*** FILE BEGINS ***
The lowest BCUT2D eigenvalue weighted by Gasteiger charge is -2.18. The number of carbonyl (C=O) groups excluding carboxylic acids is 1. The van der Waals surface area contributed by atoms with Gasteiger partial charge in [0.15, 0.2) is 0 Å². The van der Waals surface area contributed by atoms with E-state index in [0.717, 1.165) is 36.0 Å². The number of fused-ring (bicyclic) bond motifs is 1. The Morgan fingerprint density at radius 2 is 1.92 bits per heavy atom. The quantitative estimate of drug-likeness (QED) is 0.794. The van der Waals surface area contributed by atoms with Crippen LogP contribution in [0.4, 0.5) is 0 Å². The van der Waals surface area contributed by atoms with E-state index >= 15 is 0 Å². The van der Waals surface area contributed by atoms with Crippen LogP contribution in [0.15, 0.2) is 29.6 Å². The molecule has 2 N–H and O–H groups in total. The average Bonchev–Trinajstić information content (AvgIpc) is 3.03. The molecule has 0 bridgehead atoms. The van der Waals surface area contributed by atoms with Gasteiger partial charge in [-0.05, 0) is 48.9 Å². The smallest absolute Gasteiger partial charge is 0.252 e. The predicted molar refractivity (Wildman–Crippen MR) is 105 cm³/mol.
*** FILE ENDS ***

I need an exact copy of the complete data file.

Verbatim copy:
The lowest BCUT2D eigenvalue weighted by Gasteiger charge is -2.18. The number of carbonyl (C=O) groups excluding carboxylic acids is 1. The van der Waals surface area contributed by atoms with Gasteiger partial charge in [0.15, 0.2) is 0 Å². The van der Waals surface area contributed by atoms with E-state index in [0.717, 1.165) is 36.0 Å². The number of fused-ring (bicyclic) bond motifs is 1. The Morgan fingerprint density at radius 2 is 1.92 bits per heavy atom. The quantitative estimate of drug-likeness (QED) is 0.794. The van der Waals surface area contributed by atoms with Crippen LogP contribution in [0.4, 0.5) is 0 Å². The van der Waals surface area contributed by atoms with E-state index >= 15 is 0 Å². The van der Waals surface area contributed by atoms with Crippen LogP contribution in [0.15, 0.2) is 29.6 Å². The molecule has 2 N–H and O–H groups in total. The average Bonchev–Trinajstić information content (AvgIpc) is 3.03. The molecule has 0 bridgehead atoms. The van der Waals surface area contributed by atoms with Gasteiger partial charge in [-0.05, 0) is 48.9 Å². The smallest absolute Gasteiger partial charge is 0.252 e. The predicted molar refractivity (Wildman–Crippen MR) is 105 cm³/mol.